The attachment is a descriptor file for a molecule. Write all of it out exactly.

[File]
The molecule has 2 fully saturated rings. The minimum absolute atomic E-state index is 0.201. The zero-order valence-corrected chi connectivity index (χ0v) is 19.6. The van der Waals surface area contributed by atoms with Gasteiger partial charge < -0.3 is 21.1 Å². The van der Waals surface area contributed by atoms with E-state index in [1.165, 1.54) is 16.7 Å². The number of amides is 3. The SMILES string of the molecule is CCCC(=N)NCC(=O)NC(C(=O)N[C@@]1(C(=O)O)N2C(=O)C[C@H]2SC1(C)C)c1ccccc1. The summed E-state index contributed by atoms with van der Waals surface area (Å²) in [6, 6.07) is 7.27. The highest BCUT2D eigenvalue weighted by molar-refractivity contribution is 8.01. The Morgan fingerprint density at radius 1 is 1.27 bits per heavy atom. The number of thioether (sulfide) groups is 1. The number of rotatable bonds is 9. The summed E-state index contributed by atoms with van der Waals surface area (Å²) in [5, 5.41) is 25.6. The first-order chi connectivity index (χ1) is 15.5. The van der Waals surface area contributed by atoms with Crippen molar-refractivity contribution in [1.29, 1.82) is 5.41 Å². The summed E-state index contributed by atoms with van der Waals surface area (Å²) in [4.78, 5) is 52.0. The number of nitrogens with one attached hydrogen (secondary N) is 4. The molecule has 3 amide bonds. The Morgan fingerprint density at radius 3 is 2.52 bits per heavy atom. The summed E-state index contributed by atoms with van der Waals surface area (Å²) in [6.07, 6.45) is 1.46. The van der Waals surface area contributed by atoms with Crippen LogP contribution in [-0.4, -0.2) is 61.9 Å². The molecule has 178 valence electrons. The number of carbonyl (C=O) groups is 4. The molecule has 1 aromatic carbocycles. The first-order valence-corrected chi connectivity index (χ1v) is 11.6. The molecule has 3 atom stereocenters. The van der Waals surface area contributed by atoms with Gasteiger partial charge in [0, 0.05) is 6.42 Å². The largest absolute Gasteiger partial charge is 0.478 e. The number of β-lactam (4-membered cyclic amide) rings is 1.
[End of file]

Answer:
The molecule has 2 fully saturated rings. The minimum absolute atomic E-state index is 0.201. The zero-order valence-corrected chi connectivity index (χ0v) is 19.6. The van der Waals surface area contributed by atoms with Gasteiger partial charge < -0.3 is 21.1 Å². The van der Waals surface area contributed by atoms with E-state index in [1.165, 1.54) is 16.7 Å². The number of amides is 3. The SMILES string of the molecule is CCCC(=N)NCC(=O)NC(C(=O)N[C@@]1(C(=O)O)N2C(=O)C[C@H]2SC1(C)C)c1ccccc1. The summed E-state index contributed by atoms with van der Waals surface area (Å²) in [6, 6.07) is 7.27. The highest BCUT2D eigenvalue weighted by molar-refractivity contribution is 8.01. The Morgan fingerprint density at radius 1 is 1.27 bits per heavy atom. The number of thioether (sulfide) groups is 1. The number of rotatable bonds is 9. The summed E-state index contributed by atoms with van der Waals surface area (Å²) in [5, 5.41) is 25.6. The first-order chi connectivity index (χ1) is 15.5. The van der Waals surface area contributed by atoms with Crippen molar-refractivity contribution in [1.29, 1.82) is 5.41 Å². The summed E-state index contributed by atoms with van der Waals surface area (Å²) in [4.78, 5) is 52.0. The number of nitrogens with one attached hydrogen (secondary N) is 4. The molecule has 3 amide bonds. The Morgan fingerprint density at radius 3 is 2.52 bits per heavy atom. The summed E-state index contributed by atoms with van der Waals surface area (Å²) in [6.07, 6.45) is 1.46. The van der Waals surface area contributed by atoms with Crippen LogP contribution in [-0.4, -0.2) is 61.9 Å². The molecule has 178 valence electrons. The number of carbonyl (C=O) groups is 4. The molecule has 1 aromatic carbocycles. The first-order valence-corrected chi connectivity index (χ1v) is 11.6. The molecule has 3 atom stereocenters. The van der Waals surface area contributed by atoms with Gasteiger partial charge in [0, 0.05) is 6.42 Å². The largest absolute Gasteiger partial charge is 0.478 e. The number of β-lactam (4-membered cyclic amide) rings is 1.